For the Holidays: The Phoenix of Xu Bing

Phoenix of Xu Bing as installed at the Cathedral of St. John the Divine, New York

 

“One-of-a-kind,” “spectacular experience,” “magical,” and “dazzling” are some of the words used to describe the Radio City Music Hall Christmas Spectacular. These words equally describe the Phoenix of Xu Bing now installed at the Cathedral of St. John the Divine (Amsterdam Avenue at 112th Street) until the end of 2014, and, I propose, a meaningful alternative to commercial holiday attractions in New York City. This is the second installation of the Phoenix Project in the U.S. From December 22, 2012 to October 27, 2013, it appeared in the 300-foot long main gallery of MASS MoCA (Massachusetts Museum of Contemporary Art). The two phoenixes measure 100 feet long, weigh more than 20 tons, and were made over a two-year period.

Originally the works were commissioned by a real estate developer/collector, and were conceived for the glass atrium connecting the two towers of the Cesar Pelli-designed World Financial Tower. Visiting the site, Xu Bing was struck by the stark contrast between the luxury of the new building and the crude conditions in which the construction workers labored and lived. He began collecting and purchasing materials from what he saw as a landscape of waste to create the birds, which, for the artist, would emphasize the intersection of these two versions of Chinese society—its grittier realities as well as its fast-emerging splendor.

Seen from above, Phoenix of Xu Bing as installed at the Cathedral of St. John the Divine, New York

Xu Bing chose the phoenix, historically associated with imperial power, wealth, prosperity, fertility, and eternity, from an image a male/female pair of the Han Dynasty.

Steel rebar, girders, bamboo, scaffolding, conduit, shovels, hard hats, gloves, and other evidence of labor (and demolition) form the body, feathers, and talons of Xu Bing’s interpretation of these mythical birds. The heads of both . . . are made from the nose of industrial jackhammers, a contemporary translation of their strength and ferocity. . . . Xu Bing’s birds are a potent comment on wealth and excess—and also on the progress of modern society and the debris often left . . . Their means of production, however, are even more revealing of the complex relationship between labor, capital, and culture that is at the heart of China’s great socioeconomic expansion. . . Xu Bing fabricated the sculptures with a team of migrant workers much like those who build the skyscrapers transforming China’s cities.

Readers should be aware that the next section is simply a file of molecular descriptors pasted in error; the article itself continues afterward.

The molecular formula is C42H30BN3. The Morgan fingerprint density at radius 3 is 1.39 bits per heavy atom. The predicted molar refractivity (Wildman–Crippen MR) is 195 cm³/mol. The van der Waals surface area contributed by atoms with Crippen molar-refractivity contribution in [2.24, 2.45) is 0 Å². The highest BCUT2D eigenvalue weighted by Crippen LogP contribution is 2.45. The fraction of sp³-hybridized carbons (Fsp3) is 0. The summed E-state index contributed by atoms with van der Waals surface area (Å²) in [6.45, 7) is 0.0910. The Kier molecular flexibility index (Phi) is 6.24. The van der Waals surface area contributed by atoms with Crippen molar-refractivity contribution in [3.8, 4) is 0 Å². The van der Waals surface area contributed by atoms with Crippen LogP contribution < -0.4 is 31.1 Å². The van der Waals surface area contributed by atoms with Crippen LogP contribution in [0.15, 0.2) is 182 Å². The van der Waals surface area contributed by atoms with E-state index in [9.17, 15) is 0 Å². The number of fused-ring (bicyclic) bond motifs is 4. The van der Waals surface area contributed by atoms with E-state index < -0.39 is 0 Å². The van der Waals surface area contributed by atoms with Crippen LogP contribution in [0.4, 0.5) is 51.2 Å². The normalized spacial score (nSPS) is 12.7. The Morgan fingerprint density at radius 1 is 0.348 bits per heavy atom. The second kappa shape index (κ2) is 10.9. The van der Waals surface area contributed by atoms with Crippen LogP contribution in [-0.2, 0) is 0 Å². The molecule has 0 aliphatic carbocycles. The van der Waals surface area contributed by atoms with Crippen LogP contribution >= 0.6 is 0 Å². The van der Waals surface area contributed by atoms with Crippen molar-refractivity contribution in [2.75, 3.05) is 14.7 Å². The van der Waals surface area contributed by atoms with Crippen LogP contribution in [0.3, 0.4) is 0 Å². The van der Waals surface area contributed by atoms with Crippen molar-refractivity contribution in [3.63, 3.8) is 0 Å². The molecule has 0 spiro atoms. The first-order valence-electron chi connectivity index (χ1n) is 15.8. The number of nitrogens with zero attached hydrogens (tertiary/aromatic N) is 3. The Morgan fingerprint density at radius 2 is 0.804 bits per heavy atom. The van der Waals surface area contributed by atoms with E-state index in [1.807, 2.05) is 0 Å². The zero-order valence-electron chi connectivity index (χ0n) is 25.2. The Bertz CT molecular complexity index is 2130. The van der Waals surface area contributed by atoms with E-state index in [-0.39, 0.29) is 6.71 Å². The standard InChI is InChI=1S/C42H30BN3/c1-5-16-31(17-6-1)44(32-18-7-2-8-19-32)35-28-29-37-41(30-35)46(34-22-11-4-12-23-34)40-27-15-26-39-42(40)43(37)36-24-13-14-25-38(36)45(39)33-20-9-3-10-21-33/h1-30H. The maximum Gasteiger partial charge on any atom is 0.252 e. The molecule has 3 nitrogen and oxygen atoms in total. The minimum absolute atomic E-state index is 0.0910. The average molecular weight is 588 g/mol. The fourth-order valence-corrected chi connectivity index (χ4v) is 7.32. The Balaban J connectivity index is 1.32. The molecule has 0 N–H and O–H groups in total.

When its original patrons rejected it upon realizing the critical implications of Xu Bing’s project, Phoenix ended up without a permanent home. It appeared briefly in Beijing and Shanghai before arriving at MASS MoCA and now at its glorious temporary shelter in the nave of St. John the Divine. While no longer residing in its intended site for which it resonated with meaning about the destructive, aggressive and unequal economic growth of modern China, Phoenix, one could argue, is an example of a new kind of global sculpture that people living in a modern urban environment can relate to. It’s the perfect emblem in this stage of globalization. Like the mythological bird, it rises out of the wasteland of progress and its awesome soaring beauty speaks to all of us of many languages.

Schematic of Phoenix of Xu Bing, Cathedral of St. John the Divine, New York

— Gayle Rodda Kurtz, Zeteo Associate

 

Brief Biography of Xu Bing

Born, 1955, in Chongquing, China, grew up in Beijing. During the Cultural Revolution. His father, a professor in the History Department of University of Peking, was jailed and his mother, who also worked a the University in a library, was detained for re-education. As a young student Xu Bing excelled in printing, drawing, and calligraphy and while making work for his school learned how text and image can be manipulated. After Mao’s death he was able to study at the Central Academy of Fine Arts (CAFA) and became an instructor and a primary member of the ’85 New Wave Movement that changed the direction of contemporary art in China with influence from Western conceptual art and theory. Following the upheaval of Tiananmen Square, he moved to the U.S. in 1990 as a graduate student at University of South Dakota. In 1992 he moved to New York and his work was exhibited with other Chinese avant garde artists. In 1994 he participated in the Venice Biennale. He now maintains an international practice and divides his time between Beijing and New York.

Credits: All quotes and information for the biography are from MASS MoCA’s brochure that accompanied the exhibition.

 

Phoenix of Xu Bing, Cathedral of St. John the Divine, New York

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